National Weather Service United States Department of Commerce

Mostly sunny skies and highs in the mid to upper 90s are expected today. With high relative humidity, the "feels like" temperatures will range from 100 to 106 degrees across North and Central Texas. Winds will be out of the south around 5 to 10 mph. Stay hydrated, take frequent breaks, and wear light-weight and colored clothing!
A mild night is expected with low temperatures in the upper 70s to near 80 degrees. There are some low storm chances for areas generally along and north of the Red River. Otherwise, mostly clear skies and south winds around 5 to 10 mph are expected across North and Central Texas.
Warm weather will continue this weekend, with only areas along the Red River forecast to have some low storm chances. High will be near normal for this time of year.
Make sure you can recognize heat-related illness symptoms! Asegurese de reconocer los sintomas de enfermedades relacionadas con el calor!
As the heat and humidity returns once again, be sure to practice heat safety wherever you are!
For the year to date, Waco's precipitation total is still among the driest on record. The 2018 tally is less than half of the normal value through mid August. On Wednesday, Waco Regional Airport hit 100 degrees for the 39th time this year. This is already among the highest annual totals and only 7 days from cracking the top 10.

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How to report severe weather:

  1. Via email at,
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  3. Follow us on Twitter Twitter @NWSFortWorth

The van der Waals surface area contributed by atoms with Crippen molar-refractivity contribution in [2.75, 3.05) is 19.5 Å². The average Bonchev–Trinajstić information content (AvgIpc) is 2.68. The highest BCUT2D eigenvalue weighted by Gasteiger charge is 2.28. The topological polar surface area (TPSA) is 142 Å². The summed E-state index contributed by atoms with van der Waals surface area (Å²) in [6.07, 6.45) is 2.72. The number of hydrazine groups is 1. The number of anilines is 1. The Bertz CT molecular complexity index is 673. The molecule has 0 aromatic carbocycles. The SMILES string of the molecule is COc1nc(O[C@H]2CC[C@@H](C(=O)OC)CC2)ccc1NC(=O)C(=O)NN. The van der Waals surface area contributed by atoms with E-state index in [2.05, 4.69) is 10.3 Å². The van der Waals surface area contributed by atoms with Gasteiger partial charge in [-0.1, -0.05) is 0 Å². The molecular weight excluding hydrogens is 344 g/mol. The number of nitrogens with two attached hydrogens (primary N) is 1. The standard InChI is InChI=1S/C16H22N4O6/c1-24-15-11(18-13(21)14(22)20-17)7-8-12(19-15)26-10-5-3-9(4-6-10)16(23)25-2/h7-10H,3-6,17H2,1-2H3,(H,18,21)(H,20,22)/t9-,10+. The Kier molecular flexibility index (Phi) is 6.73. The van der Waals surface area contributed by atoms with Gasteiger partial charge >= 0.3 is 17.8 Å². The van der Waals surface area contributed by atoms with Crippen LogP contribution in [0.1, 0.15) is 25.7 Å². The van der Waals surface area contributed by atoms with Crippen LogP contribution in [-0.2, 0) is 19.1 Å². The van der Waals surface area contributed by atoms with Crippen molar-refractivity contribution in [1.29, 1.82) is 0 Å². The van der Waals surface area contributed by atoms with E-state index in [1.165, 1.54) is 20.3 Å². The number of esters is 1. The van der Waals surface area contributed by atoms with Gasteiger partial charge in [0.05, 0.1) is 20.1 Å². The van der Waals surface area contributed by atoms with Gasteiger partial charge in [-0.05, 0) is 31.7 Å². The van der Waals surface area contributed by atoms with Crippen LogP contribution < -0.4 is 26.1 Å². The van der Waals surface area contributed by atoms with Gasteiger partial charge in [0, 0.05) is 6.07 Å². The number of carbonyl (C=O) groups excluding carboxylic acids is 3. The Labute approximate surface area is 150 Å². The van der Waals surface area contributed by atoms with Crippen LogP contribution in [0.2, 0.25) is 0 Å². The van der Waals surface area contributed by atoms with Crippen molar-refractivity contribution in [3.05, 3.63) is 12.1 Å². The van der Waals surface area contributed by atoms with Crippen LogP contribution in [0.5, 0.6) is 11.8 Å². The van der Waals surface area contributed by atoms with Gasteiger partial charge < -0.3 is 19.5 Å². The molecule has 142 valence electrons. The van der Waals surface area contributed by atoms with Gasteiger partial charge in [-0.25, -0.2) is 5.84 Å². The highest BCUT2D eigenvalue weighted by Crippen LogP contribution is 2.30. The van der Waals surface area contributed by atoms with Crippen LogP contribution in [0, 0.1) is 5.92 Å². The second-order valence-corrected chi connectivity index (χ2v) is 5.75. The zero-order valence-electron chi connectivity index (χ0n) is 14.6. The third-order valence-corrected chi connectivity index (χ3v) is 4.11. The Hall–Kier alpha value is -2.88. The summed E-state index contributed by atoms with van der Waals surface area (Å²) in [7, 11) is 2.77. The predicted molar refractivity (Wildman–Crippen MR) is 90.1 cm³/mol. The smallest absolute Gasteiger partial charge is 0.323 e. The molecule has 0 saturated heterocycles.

4. mPING app
  5. Calling: 1-800-792-2257

When to send a storm report?

When you can do safely, please send us a report when you observe one or more of the following:

  • Tornado
  • Hail
    • 0.25" or less - Pea
    • 0.50" - Mothball
    • 0.75" - Dime/Penny
    • 0.88" - Nickel
    • 1.00" - Quarter
    • 1.25" - Half Dollar
    • 1.50" - Walnut/Ping Pong
    • 1.75" - Golf Ball
    • 2.00" - Hen Egg
    • 2.50" - Tennis Ball
    • 2.75" - Baseball
    • 3.00" - Tea Cup
    • 4.00" - Grapefruit
    • 4.50" - Softball
  • Wind damage.
  • Flooding
  • Snowfall
  • Rainfall 


  • Tornado: A violently rotating column of air, usually pendant to a cumulonimbus, with circulation reaching the ground. It nearly always starts as a funnel cloud and may be accompanied by a loud roaring noise. On a local scale, it is the most destructive of all atmospheric phenomena.
  • Severe Thunderstorm: A thunderstorm that produces a tornado, winds of at least 58 mph (50 knots), and/or hail at least 1" in diameter. Structural wind damage may imply the occurrence of a severe thunderstorm. A thunderstorm wind equal to or greater than 40 mph (35 knots) and/or hail of at least ½" is defined as approaching severe.
  • Flash Flood: A flood which is caused by heavy or excessive rainfall in a short period of time, generally less than 6 hours. Also, at times a dam failure can cause a flash flood, depending on the type of dam and time period during which the break occurs.

Please include in your report, the location (town and county) and time/date that the severe weather occurred.

If you can supply a picture of the severe weather you are experiencing, please do.

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